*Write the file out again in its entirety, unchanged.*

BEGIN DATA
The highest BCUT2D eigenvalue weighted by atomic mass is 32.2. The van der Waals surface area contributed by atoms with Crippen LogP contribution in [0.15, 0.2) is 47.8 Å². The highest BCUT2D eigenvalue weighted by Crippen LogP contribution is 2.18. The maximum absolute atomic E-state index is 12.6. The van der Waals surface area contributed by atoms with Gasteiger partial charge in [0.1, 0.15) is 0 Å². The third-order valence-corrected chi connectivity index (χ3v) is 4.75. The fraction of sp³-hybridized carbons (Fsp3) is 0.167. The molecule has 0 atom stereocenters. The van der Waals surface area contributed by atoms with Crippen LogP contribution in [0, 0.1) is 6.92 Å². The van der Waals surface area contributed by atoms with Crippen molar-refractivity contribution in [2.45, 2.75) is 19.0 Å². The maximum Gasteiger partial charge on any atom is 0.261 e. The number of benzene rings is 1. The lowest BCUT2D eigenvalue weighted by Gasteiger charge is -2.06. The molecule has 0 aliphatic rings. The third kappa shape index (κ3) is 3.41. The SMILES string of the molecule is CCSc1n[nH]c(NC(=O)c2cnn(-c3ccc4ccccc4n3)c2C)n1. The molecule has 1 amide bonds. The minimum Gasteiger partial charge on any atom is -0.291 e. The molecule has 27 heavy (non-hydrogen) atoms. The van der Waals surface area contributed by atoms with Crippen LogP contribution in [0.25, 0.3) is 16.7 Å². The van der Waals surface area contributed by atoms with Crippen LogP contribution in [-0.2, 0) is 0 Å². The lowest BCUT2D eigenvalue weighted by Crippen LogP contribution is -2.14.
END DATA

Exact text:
The highest BCUT2D eigenvalue weighted by atomic mass is 32.2. The van der Waals surface area contributed by atoms with Crippen LogP contribution in [0.15, 0.2) is 47.8 Å². The highest BCUT2D eigenvalue weighted by Crippen LogP contribution is 2.18. The maximum absolute atomic E-state index is 12.6. The van der Waals surface area contributed by atoms with Gasteiger partial charge in [0.1, 0.15) is 0 Å². The third-order valence-corrected chi connectivity index (χ3v) is 4.75. The fraction of sp³-hybridized carbons (Fsp3) is 0.167. The molecule has 0 atom stereocenters. The van der Waals surface area contributed by atoms with Crippen LogP contribution in [0, 0.1) is 6.92 Å². The van der Waals surface area contributed by atoms with Crippen molar-refractivity contribution in [2.45, 2.75) is 19.0 Å². The maximum Gasteiger partial charge on any atom is 0.261 e. The number of benzene rings is 1. The lowest BCUT2D eigenvalue weighted by Gasteiger charge is -2.06. The molecule has 0 aliphatic rings. The third kappa shape index (κ3) is 3.41. The SMILES string of the molecule is CCSc1n[nH]c(NC(=O)c2cnn(-c3ccc4ccccc4n3)c2C)n1. The molecule has 1 amide bonds. The minimum Gasteiger partial charge on any atom is -0.291 e. The molecule has 27 heavy (non-hydrogen) atoms. The van der Waals surface area contributed by atoms with Crippen LogP contribution in [0.25, 0.3) is 16.7 Å². The van der Waals surface area contributed by atoms with Crippen LogP contribution in [-0.2, 0) is 0 Å². The lowest BCUT2D eigenvalue weighted by Crippen LogP contribution is -2.14.